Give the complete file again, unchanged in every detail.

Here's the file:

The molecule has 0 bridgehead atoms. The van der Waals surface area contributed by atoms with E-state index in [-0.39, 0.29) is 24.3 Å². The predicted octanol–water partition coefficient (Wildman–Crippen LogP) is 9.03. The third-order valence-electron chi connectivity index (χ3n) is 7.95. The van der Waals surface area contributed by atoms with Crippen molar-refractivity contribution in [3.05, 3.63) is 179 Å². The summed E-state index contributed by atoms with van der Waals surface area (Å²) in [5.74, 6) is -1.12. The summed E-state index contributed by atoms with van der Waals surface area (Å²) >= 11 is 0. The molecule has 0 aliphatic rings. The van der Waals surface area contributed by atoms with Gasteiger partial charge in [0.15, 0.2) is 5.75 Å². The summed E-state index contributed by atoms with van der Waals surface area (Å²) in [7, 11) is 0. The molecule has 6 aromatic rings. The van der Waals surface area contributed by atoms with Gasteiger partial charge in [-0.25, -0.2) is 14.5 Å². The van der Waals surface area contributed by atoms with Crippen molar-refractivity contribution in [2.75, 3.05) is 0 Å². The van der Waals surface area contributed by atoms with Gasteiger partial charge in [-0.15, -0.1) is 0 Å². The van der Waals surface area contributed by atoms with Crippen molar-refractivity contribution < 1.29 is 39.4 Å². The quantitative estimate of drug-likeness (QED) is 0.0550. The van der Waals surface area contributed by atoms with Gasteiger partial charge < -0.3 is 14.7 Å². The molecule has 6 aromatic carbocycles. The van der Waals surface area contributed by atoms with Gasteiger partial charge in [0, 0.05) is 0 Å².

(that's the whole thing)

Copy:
The molecule has 0 bridgehead atoms. The van der Waals surface area contributed by atoms with E-state index in [-0.39, 0.29) is 24.3 Å². The predicted octanol–water partition coefficient (Wildman–Crippen LogP) is 9.03. The third-order valence-electron chi connectivity index (χ3n) is 7.95. The van der Waals surface area contributed by atoms with Crippen molar-refractivity contribution in [3.05, 3.63) is 179 Å². The summed E-state index contributed by atoms with van der Waals surface area (Å²) in [5.74, 6) is -1.12. The summed E-state index contributed by atoms with van der Waals surface area (Å²) >= 11 is 0. The molecule has 0 aliphatic rings. The van der Waals surface area contributed by atoms with Gasteiger partial charge in [0.15, 0.2) is 5.75 Å². The summed E-state index contributed by atoms with van der Waals surface area (Å²) in [7, 11) is 0. The molecule has 6 aromatic rings. The van der Waals surface area contributed by atoms with Gasteiger partial charge in [-0.25, -0.2) is 14.5 Å². The van der Waals surface area contributed by atoms with Crippen molar-refractivity contribution in [2.75, 3.05) is 0 Å². The van der Waals surface area contributed by atoms with Gasteiger partial charge in [-0.15, -0.1) is 0 Å². The van der Waals surface area contributed by atoms with Crippen molar-refractivity contribution < 1.29 is 39.4 Å². The quantitative estimate of drug-likeness (QED) is 0.0550. The van der Waals surface area contributed by atoms with Gasteiger partial charge < -0.3 is 14.7 Å². The molecule has 6 aromatic carbocycles. The van der Waals surface area contributed by atoms with Gasteiger partial charge in [0, 0.05) is 0 Å².